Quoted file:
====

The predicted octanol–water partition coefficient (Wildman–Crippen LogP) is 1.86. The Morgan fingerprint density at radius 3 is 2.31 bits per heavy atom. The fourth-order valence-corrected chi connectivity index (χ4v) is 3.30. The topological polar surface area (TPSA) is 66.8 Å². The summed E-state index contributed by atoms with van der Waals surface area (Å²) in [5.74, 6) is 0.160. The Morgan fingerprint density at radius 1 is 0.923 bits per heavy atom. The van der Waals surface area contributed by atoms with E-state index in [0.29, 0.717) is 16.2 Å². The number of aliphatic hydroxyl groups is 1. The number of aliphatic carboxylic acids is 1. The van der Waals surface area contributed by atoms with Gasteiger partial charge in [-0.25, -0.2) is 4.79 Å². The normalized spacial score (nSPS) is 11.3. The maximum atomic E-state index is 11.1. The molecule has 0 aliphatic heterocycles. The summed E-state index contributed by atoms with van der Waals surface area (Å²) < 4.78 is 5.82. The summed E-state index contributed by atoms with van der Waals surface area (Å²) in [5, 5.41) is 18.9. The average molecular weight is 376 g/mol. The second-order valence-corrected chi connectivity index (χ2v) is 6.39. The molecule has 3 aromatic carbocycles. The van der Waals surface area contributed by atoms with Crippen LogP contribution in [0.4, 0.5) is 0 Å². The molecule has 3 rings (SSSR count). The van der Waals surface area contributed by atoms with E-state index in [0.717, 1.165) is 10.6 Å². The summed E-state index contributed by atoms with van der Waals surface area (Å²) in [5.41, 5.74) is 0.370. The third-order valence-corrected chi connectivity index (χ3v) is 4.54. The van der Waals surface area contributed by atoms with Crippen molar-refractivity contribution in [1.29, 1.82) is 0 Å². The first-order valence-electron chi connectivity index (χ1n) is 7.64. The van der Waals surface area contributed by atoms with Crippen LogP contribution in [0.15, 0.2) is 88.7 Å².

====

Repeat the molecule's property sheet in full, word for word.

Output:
The predicted octanol–water partition coefficient (Wildman–Crippen LogP) is 1.86. The Morgan fingerprint density at radius 3 is 2.31 bits per heavy atom. The fourth-order valence-corrected chi connectivity index (χ4v) is 3.30. The topological polar surface area (TPSA) is 66.8 Å². The summed E-state index contributed by atoms with van der Waals surface area (Å²) in [5.74, 6) is 0.160. The Morgan fingerprint density at radius 1 is 0.923 bits per heavy atom. The van der Waals surface area contributed by atoms with E-state index in [0.29, 0.717) is 16.2 Å². The number of aliphatic hydroxyl groups is 1. The number of aliphatic carboxylic acids is 1. The van der Waals surface area contributed by atoms with Gasteiger partial charge in [-0.25, -0.2) is 4.79 Å². The normalized spacial score (nSPS) is 11.3. The maximum atomic E-state index is 11.1. The molecule has 0 aliphatic heterocycles. The summed E-state index contributed by atoms with van der Waals surface area (Å²) < 4.78 is 5.82. The summed E-state index contributed by atoms with van der Waals surface area (Å²) in [5, 5.41) is 18.9. The average molecular weight is 376 g/mol. The second-order valence-corrected chi connectivity index (χ2v) is 6.39. The molecule has 3 aromatic carbocycles. The van der Waals surface area contributed by atoms with Crippen LogP contribution in [0.4, 0.5) is 0 Å². The molecule has 3 rings (SSSR count). The van der Waals surface area contributed by atoms with E-state index in [0.717, 1.165) is 10.6 Å². The summed E-state index contributed by atoms with van der Waals surface area (Å²) in [5.41, 5.74) is 0.370. The third-order valence-corrected chi connectivity index (χ3v) is 4.54. The van der Waals surface area contributed by atoms with Crippen molar-refractivity contribution in [1.29, 1.82) is 0 Å². The first-order valence-electron chi connectivity index (χ1n) is 7.64. The van der Waals surface area contributed by atoms with Crippen LogP contribution in [0.15, 0.2) is 88.7 Å².